Home Entertainment Pious work: The colorful world of Spanish sculpture (Part 2) | Sacred Sculpture of Tooth | Renaissance | Michelangelo

Pious work: The colorful world of Spanish sculpture (Part 2) | Sacred Sculpture of Tooth | Renaissance | Michelangelo

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“Hispanic Society Museum and Library” Exhibition: “Gilded Figures: Sculptures Made of Wood and Clay”

Text/Lorraine Ferrier (Lorraine Ferrier) Translation/Original Spring

“The Mystical Marriage of St. Catherine” by Louisa Roldan, 1692-1706, colorful terracotta; 14 3/8 inches x 17 3/4 inches x 11 5/8 inches x 32 1/4 inch. (Provided by The Hispanic Society Museum & Library)

Uncolored stone, marble, or bronze sculptures dominate the Western sacred art, thanks in large part to Renaissance masters such as Donatello and Michelangelo, The Baroque sculptor Gian Lorenzo Bernini and the neoclassical sculptor Antonio Canova.

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The suffering of the martyrs

Patrick Lenaghan (Patrick Lenaghan, the main curator of prints, photos, and sculptures at the Spanish Society Museum and Library in New York) said that by carefully observing some of the sculptures in the exhibition, you can see “damages left by use.” In Alonso Martínez’s Blessing Christ Child (Blessing Christ Child), the characters have bruises on their necks and arms. Over the years, the nude statues have been dressed in different costumes, causing wear and tear on the coating where the clothes are worn and pulled down.

Alonso Martínez’s Blessing Christ Child (Blessing Christ Child), circa 1645, used to be considered the work of Francisco de Ribas (1616-1679). Colored wooden sculpture, 31 1/2 × 10 7/8 inches (character and base). (Provided by The Hispanic Society Museum & Library)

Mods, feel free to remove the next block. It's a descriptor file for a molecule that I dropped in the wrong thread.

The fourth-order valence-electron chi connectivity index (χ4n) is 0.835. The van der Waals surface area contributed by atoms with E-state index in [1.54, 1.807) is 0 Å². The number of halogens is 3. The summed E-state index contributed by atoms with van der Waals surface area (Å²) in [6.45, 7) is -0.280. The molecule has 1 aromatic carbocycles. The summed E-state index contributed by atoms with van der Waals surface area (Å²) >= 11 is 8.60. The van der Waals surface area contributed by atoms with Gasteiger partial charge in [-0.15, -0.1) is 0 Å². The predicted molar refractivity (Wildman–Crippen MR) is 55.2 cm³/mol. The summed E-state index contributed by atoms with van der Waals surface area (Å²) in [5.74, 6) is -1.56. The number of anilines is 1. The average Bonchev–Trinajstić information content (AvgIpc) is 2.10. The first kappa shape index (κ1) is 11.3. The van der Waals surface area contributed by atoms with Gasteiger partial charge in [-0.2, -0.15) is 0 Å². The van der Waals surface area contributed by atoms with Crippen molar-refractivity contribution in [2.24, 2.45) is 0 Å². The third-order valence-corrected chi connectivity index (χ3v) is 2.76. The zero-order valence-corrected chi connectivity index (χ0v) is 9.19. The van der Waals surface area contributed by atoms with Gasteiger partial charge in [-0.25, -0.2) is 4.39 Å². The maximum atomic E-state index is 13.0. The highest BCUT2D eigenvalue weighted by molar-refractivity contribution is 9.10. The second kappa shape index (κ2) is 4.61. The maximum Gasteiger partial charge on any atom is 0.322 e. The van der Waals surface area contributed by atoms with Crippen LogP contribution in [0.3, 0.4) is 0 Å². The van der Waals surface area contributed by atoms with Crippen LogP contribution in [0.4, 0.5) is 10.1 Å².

The way sculpture owners change their works is often quite fascinating. In the exhibition, a bust of a handsome man by Pedro de Mena is cleverly presented using glass eyes, a neatly trimmed beard and a slightly opened mouth. However, a closer look reveals that the man has a scar on his throat, and his face is full of shock and despair. This bust depicts St. Acisclus, a former Roman soldier who was martyred for his faith in the 4th century.

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“St. Acisclus” (St. Acisclus) by Pedro de Mena, circa 1680. Multicolor, gilded wooden sculpture; 19 3/4 x 16 5/8 x 8 1/2 inches. (Provided by The Hispanic Society Museum & Library)

This bust was originally a more emotional and inspiring image. An old photo shows that the statue originally had a complete forearm and torso. Tears made of glass slid down the man’s face, and there was more blood on his neck. Lenahan said: “Its initial appearance emphasizes how to stick to one’s faith in the face of suffering.” He believes that in order to make the sculpture more popular with buyers, the statue was downplayed and turned into a bust. , Perhaps because the ancient bust is more optimistic.

Another example that has been changed is a work called “The Crucifixion”. This work puzzled Lenahan because he didn’t know who the sculptor was. In the work, Christ is nailed to the cross and the Virgin Mary is at his feet. The Hispanic Society bought it at an auction, and there was no time to find out who it came from.

However, he quickly realized that the Virgin Mary in the work was created by the 19th-century Spanish sculptor Manuel González Santos (Manuel González Santos), but this piece of “The Crucifixion” The work does not reflect the sculptor’s style at all. When a friend strongly suggested that this work was from the 17th century Spanish sculptor Pablo de Rojas (Pablo de Rojas), Lenahan was shocked. He said: “I was stunned, because it was a big surprise to own the statue of Pablo de Rojas.” Leinerhan now believes that the Virgin Mary in the work is about two hundred years later, the owner and the owner of the statue. Up.

Affect the new world